Background: Conventionally, ultrasonographic assessment of diaphragm contractility has involved measuring respiratory changes in diaphragm thickness (thickening fraction) using B-mode or caudal displacement with M-mode. Two-dimensional speckle-tracking has been increasingly used to assess muscle deformation ('strain') in echocardiography. We sought to determine in a pilot study if this technology could be utilized to analyze diaphragmatic contraction. Methods: Fifty healthy adult volunteers with normal exercise capacity underwent ultrasound imaging. A linear array transducer was used for the assessment of diaphragm thickness, thickening fraction (TF), and strain in the right anterior axillary line at approximately the ninth intercostal space. A phased array transducer was applied subcostally for the assessment of diaphragm displacement on the right mid-clavicular line. Diaphragmatic images were recorded from the end of expiration through the end of inspiration at 60 % maximal inspiratory capacity. Diaphragm strain was analyzed off-line by speckle tracking imaging. Blinded inter- and intra-rater variability was tested in 10 cases. Results: Mean right diaphragm thickness at end-expiration (±SD: standard deviation) was 0.24 cm (±0.1), with TF of 45.1 % (±12) at 60 % peak inspiratory effort. Mean right diaphragm caudal displacement was 4.9 cm (±1). Mean right diaphragm strain was -40.3 % (±9). A moderate correlation was seen between longitudinal strain and TF (R2 0.44, p < 0.0001). A weak correlation was seen between strain and caudal displacement (R2 0.14, p < 0.01), and an even weaker correlation was seen between caudal displacement and TF (R2 0.1, p = 0.04). Age, gender, and body mass index were not significantly associated with right diaphragm strain or TF. Although inter- and intra-rater variability was overall good for TF, caudal displacement, and strain (inter-rater R2; 0.8, 0.9, and 0.7, respectively [p < 0.01], intra-rater R2; 0.9, 0.7, and 0.9, respectively [p < 0.01]), strain values did have a slightly lower inter-rater repeatability. Conclusions: Diaphragmatic strain estimated by speckle tracking imaging was associated with conventional ultrasound measures of diaphragmatic function (TF and caudal displacement). Further clinical studies are warranted to investigate its clinical utility.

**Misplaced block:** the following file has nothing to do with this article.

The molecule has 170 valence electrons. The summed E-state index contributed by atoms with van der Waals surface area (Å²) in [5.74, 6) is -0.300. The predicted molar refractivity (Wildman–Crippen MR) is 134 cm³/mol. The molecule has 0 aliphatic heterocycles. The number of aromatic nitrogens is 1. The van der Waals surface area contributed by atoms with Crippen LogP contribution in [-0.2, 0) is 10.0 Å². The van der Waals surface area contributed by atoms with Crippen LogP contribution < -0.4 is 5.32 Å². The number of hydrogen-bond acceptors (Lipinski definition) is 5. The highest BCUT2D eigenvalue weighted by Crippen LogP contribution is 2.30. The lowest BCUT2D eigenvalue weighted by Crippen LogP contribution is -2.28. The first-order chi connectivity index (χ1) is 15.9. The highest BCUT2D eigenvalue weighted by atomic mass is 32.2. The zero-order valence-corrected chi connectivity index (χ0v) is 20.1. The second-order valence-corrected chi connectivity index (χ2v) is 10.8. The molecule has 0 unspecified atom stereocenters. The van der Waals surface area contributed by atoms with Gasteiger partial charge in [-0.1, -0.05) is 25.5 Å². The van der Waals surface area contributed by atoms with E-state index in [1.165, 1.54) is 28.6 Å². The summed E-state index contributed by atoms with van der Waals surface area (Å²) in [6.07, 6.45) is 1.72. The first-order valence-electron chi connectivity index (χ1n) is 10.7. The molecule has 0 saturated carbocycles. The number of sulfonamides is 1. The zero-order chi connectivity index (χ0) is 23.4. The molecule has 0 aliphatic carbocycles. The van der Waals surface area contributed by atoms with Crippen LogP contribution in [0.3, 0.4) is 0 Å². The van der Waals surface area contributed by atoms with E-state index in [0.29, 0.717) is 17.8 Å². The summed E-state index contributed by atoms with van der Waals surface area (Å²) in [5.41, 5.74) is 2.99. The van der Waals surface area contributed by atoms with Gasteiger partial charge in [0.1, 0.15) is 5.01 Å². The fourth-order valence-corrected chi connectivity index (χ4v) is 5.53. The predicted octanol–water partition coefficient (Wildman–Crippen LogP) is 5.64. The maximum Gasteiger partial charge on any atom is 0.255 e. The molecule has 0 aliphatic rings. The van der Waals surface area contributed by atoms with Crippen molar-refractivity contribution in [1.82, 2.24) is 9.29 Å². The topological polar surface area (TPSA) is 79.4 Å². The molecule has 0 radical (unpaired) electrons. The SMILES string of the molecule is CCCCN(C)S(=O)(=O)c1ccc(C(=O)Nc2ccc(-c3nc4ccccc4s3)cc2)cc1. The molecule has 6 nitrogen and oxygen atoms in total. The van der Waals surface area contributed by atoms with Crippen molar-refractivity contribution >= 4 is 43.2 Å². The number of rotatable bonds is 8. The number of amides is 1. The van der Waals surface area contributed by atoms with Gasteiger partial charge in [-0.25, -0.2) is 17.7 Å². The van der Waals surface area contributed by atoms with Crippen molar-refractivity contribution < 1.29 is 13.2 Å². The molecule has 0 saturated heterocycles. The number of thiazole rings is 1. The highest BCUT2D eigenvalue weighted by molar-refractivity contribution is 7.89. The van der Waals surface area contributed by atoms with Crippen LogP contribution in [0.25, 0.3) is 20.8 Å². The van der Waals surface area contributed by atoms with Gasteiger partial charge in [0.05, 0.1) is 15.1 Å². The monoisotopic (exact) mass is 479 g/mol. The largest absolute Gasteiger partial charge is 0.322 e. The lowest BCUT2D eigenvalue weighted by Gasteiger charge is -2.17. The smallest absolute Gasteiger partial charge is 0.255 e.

- Speckle tracking
ASJC Scopus subject areas
- Anesthesiology and Pain Medicine